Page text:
The mini express car wash system from NS Wash takes up less space and produces less water than a hand wash, according to the company.
While hand washing is the norm for many rental operators, some prefer to speed up the process by washing vehicles with an automatic car wash.
The automatic car wash of choice is the drive through, says Frank Lash, an independent car wash consultant to the auto rental industry. A drive-through unit consists of a curtain or top wheel to clean horizontal surfaces and two side brushes to clean the front, rear and vertical surfaces.
Other types of automatic car washes include a rollover or in-bay (the car is stationary while the wash equipment moves over the car) and a conveyorized tunnel (the conveyor pulls a car through the wash equipment), according to Lash.
No matter the type of car wash, there are several factors to keep in mind, including water usage and water recovery. What are other factors to consider when setting up an automatic car wash or hand-washing area?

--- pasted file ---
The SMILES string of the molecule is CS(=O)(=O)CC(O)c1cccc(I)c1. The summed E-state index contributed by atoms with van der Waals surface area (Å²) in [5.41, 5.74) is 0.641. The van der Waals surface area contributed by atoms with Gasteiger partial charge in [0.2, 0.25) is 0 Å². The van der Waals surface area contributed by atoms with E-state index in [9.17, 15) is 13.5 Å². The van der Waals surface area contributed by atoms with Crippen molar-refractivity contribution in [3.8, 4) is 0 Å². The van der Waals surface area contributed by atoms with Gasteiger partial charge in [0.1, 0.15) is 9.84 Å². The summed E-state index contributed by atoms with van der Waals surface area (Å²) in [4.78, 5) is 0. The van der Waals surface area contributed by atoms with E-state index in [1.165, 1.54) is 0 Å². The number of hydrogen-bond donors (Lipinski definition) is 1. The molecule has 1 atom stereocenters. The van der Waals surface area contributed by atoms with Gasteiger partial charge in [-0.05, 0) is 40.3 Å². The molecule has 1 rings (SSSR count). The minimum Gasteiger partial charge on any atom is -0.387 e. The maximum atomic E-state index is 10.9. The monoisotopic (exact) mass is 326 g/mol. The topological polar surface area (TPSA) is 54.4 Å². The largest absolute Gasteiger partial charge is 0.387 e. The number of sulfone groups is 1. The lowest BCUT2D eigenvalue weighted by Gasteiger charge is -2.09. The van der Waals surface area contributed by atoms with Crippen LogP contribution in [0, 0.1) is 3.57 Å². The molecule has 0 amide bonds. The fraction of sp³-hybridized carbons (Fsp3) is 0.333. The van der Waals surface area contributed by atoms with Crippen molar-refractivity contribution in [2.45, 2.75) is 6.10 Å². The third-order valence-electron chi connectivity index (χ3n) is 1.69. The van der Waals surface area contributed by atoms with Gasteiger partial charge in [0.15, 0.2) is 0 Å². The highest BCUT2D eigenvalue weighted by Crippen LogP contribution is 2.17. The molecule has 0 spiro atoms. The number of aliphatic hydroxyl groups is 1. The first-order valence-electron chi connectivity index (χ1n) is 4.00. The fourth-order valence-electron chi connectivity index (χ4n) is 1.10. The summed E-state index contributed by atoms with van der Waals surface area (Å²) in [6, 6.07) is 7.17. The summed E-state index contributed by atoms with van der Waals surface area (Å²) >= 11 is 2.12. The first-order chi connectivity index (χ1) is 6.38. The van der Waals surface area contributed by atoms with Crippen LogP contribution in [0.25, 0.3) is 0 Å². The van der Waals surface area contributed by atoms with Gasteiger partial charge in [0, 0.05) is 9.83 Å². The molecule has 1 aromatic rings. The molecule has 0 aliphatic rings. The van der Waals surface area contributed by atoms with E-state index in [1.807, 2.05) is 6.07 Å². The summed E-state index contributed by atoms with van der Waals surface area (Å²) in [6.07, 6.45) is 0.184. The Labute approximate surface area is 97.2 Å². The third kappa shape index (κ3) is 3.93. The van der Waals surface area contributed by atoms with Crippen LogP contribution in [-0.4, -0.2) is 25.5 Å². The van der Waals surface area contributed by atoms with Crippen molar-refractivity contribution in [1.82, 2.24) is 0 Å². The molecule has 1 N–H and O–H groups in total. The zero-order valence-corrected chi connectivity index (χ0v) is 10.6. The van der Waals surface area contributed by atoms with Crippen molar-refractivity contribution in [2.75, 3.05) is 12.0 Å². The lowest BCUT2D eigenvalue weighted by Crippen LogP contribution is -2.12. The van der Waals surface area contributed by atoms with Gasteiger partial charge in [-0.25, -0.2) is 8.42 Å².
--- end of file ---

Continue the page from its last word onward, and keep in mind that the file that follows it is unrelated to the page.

When setting up a car wash, car rental facilities need some type of water containment system. The federal Clean Water Act sets water quality standards for contaminants in surface waters. It is illegal to release any type of pollutant into navigable waters, including soap and dirty water from car washes.
Car rental operators need to consider a few factors to properly dispose of car wash water:
- Know the location of your sanitary sewer line, because this is where your runoff will flow. Each city charges a certain tap fee to tie into the sanitary sewer, says Lash.
- Install a filter to collect water and waste. For example, Choice Auto Rental, serving Minneapolis/St. Paul, installed a sand trap and hazardous waste filter in its wash areas, says McKenzie Spalding, director of operations. To adhere to California regulations, Sam Zaman of Black and White Car Rental in Beverly Hills must have a clarifier in his car wash to trap the water and remove any solids.
- Set up a containment mat to collect the water and reuse it. A system from GEOMAT captures waste-water runoff, filters it and then either pumps it back into the system for reuse or sends it to the city’s sanitary sewer line.